Summer is coming and with it the desire to get a bikini body fast—while we don’t want to deprive ourselves of our favorite foods. Our busy life makes it difficult to plan meals and snacks, which makes sticking to a diet challenging. Then you read in the news or hear from your friend about a special eating plan out there that doesn’t require you to give up your favorite foods or go hungry! It may seem attractive at first because it offers a quick-fix approach to weight loss.
But if you want to lose weight, be careful about what dietary program you choose. Some can be healthy and balanced, but others may lead to nutritional deficiencies or side effects.
In our series of articles, we will examine the popular fad diets with our dietitian Izabella Henter. We’ll look at their risks and what factors people should consider when following them. In this first part, we will explore what makes fad diets so appealing to people.
What are fad diets and how to recognize them?
Fad diets are special eating plans that become very popular for a short period and then quickly fade away. Look closer at their main aspects and how to recognize them:
- Often based on a single idea or concept, which makes it easier to remember them.
- Promise quick results: make sweeping claims about the benefits of their particular approach—such as “lose 15 pounds (7 kgs) in 30 days” or “eat whatever you want and still lose weight.” Short-term weight loss plans are not sustainable and these can lead to increased body weight once you stop following the diet (the yo-yo effect).
- Require restrictive food choices: suggest eating certain foods together or in large quantities (such as meat, grapefruit, or cabbage soup) while restricting other groups of nutrients (like carbohydrates or fat). This causes meal monotony, leading to a poor, imbalanced diet.
- Offer special dietary products: makes you purchase special foods or take supplements like vitamin pills or meal replacements.
- Make unsupported claims without scientific evidence.
- Don’t emphasize physical activity: usually ignore the importance of physical activities in losing weight.
- Detox or cleanse: promote the idea of “detoxing” or “cleansing” the body by eliminating certain foods, following extreme eating patterns, or use of special products.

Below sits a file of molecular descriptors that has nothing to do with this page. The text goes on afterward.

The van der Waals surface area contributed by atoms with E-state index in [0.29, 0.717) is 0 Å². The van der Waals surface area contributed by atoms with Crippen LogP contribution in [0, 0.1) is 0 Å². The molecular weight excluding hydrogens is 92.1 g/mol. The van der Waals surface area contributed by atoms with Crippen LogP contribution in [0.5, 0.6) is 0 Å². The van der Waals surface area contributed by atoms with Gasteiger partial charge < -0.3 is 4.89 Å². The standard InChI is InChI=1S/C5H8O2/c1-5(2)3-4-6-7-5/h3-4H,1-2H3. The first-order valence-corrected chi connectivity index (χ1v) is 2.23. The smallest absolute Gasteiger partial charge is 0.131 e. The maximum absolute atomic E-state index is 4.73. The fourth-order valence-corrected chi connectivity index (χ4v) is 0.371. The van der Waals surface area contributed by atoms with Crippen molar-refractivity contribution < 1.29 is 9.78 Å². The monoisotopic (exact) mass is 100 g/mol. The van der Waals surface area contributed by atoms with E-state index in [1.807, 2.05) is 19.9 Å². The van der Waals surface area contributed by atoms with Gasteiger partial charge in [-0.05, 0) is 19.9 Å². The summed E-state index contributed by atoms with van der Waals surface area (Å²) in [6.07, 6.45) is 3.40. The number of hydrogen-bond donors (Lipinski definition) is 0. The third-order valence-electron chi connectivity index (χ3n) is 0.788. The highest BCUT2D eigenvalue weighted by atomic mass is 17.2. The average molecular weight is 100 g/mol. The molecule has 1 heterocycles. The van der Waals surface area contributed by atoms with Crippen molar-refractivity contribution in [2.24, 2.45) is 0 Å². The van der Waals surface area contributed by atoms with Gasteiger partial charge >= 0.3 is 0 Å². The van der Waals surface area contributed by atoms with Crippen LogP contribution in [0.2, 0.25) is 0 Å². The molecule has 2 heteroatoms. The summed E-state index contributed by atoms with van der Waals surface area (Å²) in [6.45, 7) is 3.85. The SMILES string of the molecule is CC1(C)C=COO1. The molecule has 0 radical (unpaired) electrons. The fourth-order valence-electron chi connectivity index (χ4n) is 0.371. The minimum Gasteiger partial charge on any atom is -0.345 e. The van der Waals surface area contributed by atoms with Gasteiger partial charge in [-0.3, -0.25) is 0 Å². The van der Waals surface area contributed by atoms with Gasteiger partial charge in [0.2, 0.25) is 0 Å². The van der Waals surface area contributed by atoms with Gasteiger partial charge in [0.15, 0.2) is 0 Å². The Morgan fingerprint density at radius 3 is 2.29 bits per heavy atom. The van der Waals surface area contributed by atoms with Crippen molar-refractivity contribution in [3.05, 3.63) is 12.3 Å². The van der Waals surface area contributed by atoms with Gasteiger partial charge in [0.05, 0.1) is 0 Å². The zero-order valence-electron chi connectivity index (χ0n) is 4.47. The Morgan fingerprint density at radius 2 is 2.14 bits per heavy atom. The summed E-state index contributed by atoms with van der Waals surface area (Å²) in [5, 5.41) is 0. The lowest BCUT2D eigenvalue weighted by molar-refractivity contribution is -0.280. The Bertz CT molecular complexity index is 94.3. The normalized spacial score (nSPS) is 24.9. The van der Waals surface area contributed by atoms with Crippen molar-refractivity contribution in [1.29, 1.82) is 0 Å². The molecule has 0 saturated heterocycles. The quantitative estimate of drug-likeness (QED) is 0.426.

- Appeal to emotions: use emotional language in their promotion or testimonials to lure in consumers, rather than providing scientifically-backed information.
- One-size-fits-all approach: offer a single plan for everyone, disregarding individual differences in nutritional needs, health status, and lifestyle factors.
Are fad diets sustainable for long-term weight loss?
While fad diets may lead to quick weight loss, they’re usually not healthy or sustainable. In fact, many of them can cause dietary deficiency and other health problems that could lead to increased body fat in the long run.
Fad diets typically don’t address the behavioral factors that contribute to overeating and weight gain. This means that even if you lose weight, you will likely regain it once you stop following the diet plan.
What is still the best method to lose weight and keep it off?
Izabella Henter suggests not believing in diets promising rapid weight loss; they do not work. You’re better off going on a healthy eating plan and exercise program that will help you lose weight slowly but steadily.
The key is to keep a consistent pace, so it’s important to make changes in your lifestyle rather than just following a strict diet.
If you are looking for a way to lose weight, don’t hesitate to ask for the help of a dietitian, who can create a weight-loss plan tailored to your particular needs and goals.
A dietitian can give you advice and guidance that’s based on scientific evidence, so you’ll know how to lose weight safely. She can assess your current eating habits, lifestyle, and medical history and create a plan that promotes healthy weight loss and meets your special nutritional needs.
Stay tuned for our next article, where we will discuss some common examples of fad diets in detail.
- Magyar Dietetikusok Országos Szövetsége (Hungarian National Association of Dietitians): Resist fad diets, they are ineffective, but they can even be dangerous!
- Mayo Clinic: Don’t fall for fad diets
- Cleveland Clinic: Fad Diets
- Frontiers in Nutrition: Fad Diets: Facts and Fiction
- Academy of Nutrition and Dietetics: Back to Basics for Healthy Weight Loss